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The Confederated Tribes of the Warm Springs Reservation of Oregon

Kah-Nee-Ta Village was completed in 1964 and named for the Indian woman Xnitla, “Root Digger” who had owned the property. Xnitla was a scout and spiritual leader who used the natural hot springs and indigenous plants and roots for medicinal purposes and religious ceremonies. The Lodge and Convention Center opened in 1972.

A 640,000-acre reservation in north central Oregon is home to a confederation of three tribes: the Warm Springs, Wasco, and Paiute tribes.

The Warm Springs Tribe is made up of the Upper Deschutes (Tygh), Lower Deschutes (Wyam), Tenino, and John Day (Dock-spus) bands. The Wasco Tribe is made up of The Dalles (Ki-gal-twal-la) and Dog River bands. Several Paiute bands from southeastern Oregon were removed to the Warm Springs Reservation in 1869. In 1855, the Warm Springs and Wasco tribes treated with United States in the Treaty with the Tribes of Middle Oregon, ceding 10 million acres of aboriginal lands to the United States. Today, the enrolled membership of all three tribes totals over 5,000 (2011). Over 3,300 of those members reside on the reservation, with the tribal headquarters located in Warm Springs, Oregon.

The Cascade Mountains flank the Warm Springs Reservation on the west, and the Deschutes River forms its eastern border. This river supports spring chinook, fall chinook, and steelhead. Tribal members still fish with dip nets and set nets from wooden scaffolding at the falls near Sherar’s Bridge.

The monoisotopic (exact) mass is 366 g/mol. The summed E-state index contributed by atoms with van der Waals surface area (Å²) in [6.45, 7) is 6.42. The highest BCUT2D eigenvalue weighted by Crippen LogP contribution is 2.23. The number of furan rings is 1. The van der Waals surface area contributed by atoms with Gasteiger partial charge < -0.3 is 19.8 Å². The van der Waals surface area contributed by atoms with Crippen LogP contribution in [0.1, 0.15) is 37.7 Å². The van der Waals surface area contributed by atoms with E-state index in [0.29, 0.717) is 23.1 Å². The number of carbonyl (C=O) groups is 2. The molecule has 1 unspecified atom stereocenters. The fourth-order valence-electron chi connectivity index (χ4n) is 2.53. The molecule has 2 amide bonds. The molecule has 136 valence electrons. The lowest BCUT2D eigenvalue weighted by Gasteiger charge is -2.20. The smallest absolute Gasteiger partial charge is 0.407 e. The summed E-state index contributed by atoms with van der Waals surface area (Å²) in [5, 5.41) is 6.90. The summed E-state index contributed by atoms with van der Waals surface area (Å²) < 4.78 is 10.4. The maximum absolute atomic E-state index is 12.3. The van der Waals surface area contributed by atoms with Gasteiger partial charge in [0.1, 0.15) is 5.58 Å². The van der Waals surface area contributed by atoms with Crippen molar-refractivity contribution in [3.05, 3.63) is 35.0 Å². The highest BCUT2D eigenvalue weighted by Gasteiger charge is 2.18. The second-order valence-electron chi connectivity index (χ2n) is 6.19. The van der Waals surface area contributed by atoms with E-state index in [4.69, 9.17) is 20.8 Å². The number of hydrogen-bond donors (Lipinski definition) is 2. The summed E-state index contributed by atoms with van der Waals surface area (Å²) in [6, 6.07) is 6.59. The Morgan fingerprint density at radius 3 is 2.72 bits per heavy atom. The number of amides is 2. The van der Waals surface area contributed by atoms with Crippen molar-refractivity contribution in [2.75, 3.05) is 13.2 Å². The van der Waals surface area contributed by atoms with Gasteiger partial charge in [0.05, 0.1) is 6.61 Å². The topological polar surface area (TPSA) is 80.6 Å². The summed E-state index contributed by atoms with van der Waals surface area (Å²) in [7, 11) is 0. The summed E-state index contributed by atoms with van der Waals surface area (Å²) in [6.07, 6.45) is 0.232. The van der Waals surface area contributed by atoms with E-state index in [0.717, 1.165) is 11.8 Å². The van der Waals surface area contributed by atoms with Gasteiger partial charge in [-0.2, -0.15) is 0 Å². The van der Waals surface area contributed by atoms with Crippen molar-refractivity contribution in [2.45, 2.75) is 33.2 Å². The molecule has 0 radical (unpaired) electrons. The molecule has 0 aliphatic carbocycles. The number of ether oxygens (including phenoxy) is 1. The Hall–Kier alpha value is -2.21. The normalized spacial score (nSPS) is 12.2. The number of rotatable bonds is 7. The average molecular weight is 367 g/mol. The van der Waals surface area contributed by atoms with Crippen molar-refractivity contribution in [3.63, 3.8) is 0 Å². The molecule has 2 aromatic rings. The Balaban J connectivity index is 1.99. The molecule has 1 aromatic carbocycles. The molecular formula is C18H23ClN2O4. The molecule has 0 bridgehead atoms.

The reservation government is led by an 11-member tribal council. Three are chiefs who serve life terms, and the remaining eight are elected from reservation districts for 3-year terms. The Warm Springs tribe co-manages the Columbia, Deschutes, Fifteenmile Creek, John Day and Hood River watersheds. The U.S. Fish and Wildlife Service operates a chinook hatchery on the reservation.

Warm Springs - Oxbow Ranch

The Warm Springs Tribe acquired the Oxbow Ranch on the Middle Fork John Day River in 2001 to protect the productivity of this critical stretch of river. The ranch contains key spawning and rearing habitat for spring chinook and steelhead, and is one of the last three stretches of the Middle Fork with threatened bull trout. The tribe has been working to undo years of damage caused by gold dredging that took place in the stream several decades ago.

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